A furnace, like a heat pump, is a mechanism installed in a home or building that generates heat to make the temperature rise to a comfortable level. The name furnace actually originates from the Greek term “fornax,” which means oven. Furnaces actually come in multiple forms, from electrical furnaces, gas furnaces, and oil furnaces. The common point is that all of these furnaces rely on some form of chemical reaction, whether that’s combustion or the reaction of electricity and metal combined to create heat. Furnaces channel the heat they create into a ventilation system that flows through to all of the connected rooms, thereby heating the home.

Which is cheaper to run - a heat pump or a furnace?

It really depends. Heat pumps tend to be more energy-efficient, therefore requiring less ongoing energy consumption and reduced energy bills. They can offer both cooling and heating, which allows for savings on what you would otherwise spend on the additional cooling unit. Heat pumps may also be the most cost-effective in regions with lower electricity costs when compared with gas or oil prices. However, they do have a higher upfront cost.

The cost effectiveness - or the cost to run a furnace is greatly dependent on the cost of the fuel (gas or oil) where you live. Also, efficiency can vary. Older models tend to be less efficient, but newer models often use less energy to produce heat. Gas and oil furnaces are also more effective in climates where temperatures plunge below freezing, and heat pumps tend to lose their effectiveness once the temperature is below a certain point - thereby requiring the addition of a backup unit, which can hike the price up tremendously.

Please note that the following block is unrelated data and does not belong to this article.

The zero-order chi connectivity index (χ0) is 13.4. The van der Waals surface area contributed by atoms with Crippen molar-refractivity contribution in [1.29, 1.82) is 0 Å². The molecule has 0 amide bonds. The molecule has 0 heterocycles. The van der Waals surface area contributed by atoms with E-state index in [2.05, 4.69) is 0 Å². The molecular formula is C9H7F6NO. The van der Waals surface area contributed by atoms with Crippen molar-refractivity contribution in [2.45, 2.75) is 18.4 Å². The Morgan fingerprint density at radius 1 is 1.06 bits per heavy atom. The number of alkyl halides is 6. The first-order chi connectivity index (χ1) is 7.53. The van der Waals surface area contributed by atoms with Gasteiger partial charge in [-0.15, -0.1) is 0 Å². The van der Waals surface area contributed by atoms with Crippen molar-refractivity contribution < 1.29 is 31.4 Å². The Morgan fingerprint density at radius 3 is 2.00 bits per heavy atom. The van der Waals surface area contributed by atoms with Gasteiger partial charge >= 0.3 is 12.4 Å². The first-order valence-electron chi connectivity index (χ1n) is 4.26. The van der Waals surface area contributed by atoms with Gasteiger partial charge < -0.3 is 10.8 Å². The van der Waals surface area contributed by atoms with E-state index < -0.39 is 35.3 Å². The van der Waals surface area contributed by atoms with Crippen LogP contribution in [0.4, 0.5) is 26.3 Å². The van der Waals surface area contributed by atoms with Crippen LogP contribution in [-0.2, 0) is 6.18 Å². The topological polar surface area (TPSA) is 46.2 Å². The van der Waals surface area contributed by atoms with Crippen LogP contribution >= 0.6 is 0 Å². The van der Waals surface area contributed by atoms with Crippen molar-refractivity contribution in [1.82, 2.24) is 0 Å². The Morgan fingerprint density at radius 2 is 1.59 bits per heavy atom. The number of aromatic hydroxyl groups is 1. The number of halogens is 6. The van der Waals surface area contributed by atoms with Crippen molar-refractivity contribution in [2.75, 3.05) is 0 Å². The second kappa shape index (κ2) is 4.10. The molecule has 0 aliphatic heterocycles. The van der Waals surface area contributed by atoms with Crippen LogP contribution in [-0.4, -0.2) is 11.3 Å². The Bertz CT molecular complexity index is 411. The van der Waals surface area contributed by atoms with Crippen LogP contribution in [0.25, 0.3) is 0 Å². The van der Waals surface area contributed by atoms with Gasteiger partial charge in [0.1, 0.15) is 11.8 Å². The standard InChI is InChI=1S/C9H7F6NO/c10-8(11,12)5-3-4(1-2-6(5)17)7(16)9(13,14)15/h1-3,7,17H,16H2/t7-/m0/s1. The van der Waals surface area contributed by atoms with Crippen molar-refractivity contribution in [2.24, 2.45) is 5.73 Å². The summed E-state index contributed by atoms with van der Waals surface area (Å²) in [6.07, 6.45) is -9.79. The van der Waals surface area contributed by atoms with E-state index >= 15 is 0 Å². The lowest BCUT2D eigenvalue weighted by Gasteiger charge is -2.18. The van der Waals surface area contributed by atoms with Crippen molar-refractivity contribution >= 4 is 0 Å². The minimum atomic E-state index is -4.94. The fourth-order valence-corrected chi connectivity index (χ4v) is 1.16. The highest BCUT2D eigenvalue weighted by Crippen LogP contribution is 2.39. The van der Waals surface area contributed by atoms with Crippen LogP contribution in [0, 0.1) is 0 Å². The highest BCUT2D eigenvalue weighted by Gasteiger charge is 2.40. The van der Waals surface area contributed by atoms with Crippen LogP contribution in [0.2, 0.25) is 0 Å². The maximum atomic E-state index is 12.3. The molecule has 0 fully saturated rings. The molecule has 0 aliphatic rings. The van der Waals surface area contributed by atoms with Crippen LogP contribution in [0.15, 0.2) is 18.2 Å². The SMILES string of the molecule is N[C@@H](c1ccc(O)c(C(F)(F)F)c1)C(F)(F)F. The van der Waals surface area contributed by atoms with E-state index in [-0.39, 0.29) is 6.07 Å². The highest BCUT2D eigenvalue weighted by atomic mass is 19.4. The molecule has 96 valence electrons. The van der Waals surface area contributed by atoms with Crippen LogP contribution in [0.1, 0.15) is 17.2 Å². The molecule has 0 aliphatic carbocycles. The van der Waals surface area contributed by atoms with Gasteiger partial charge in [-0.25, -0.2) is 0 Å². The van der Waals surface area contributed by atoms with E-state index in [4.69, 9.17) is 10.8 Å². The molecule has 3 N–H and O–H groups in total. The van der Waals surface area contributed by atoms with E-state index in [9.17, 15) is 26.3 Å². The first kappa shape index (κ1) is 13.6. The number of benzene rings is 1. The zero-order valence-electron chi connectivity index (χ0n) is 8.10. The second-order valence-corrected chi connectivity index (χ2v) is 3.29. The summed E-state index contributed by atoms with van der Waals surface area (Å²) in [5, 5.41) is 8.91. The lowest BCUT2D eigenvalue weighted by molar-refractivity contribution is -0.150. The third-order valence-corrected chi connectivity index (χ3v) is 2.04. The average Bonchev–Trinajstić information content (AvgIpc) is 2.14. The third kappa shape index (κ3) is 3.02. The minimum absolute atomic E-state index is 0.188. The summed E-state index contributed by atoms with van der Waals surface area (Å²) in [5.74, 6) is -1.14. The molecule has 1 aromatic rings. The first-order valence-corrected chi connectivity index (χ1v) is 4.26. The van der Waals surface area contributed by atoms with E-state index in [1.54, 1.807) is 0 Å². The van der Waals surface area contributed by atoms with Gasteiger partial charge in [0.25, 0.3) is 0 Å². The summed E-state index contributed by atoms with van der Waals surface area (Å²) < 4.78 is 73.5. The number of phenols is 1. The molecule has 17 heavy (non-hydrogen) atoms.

Where you live may be a determining factor in which is cheaper to run, so consult with an HVAC professional to do a total cost analysis and breakdown for you. They will be happy to examine your existing setup’s specs and give you a rundown.

Is it worth replacing a gas furnace with a heat pump?

The two systems technically do very different things. Where a furnace uses the heat of a chemical reaction known as combustion via burning fuel, a heat pump utilizes electricity to power mechanical equipment which then pushes heat from one place in your home to another.

The net efficiency of a heat pump sits around 90-100%, because when you use electricity in a heat pump, you’ll get around three times as much heat as electrical energy used. That sounds great, but a modern, high-efficiency furnace is about the same (give or take a few numbers, depending on models, age, condition, etc.) The difference between the two is that a heat pump technically has reduced operational costs, but a higher upfront cost, and is considered the more eco-friendly of the two.

However, it’s worth noting that heat pumps don’t have the same efficiency in lower temperatures. When it gets below freezing, usually -5°C or further into the negatives, heat pumps aren’t as efficient. Furnaces can be efficient down to -40°C. If you live in a place where the winters are so frigid you could store your popsicles on your lawn, then investing in a furnace - or a combination HVAC system - might be more worth your while.

If you have questions about which HVAC system would be best for your needs, book a consultation today!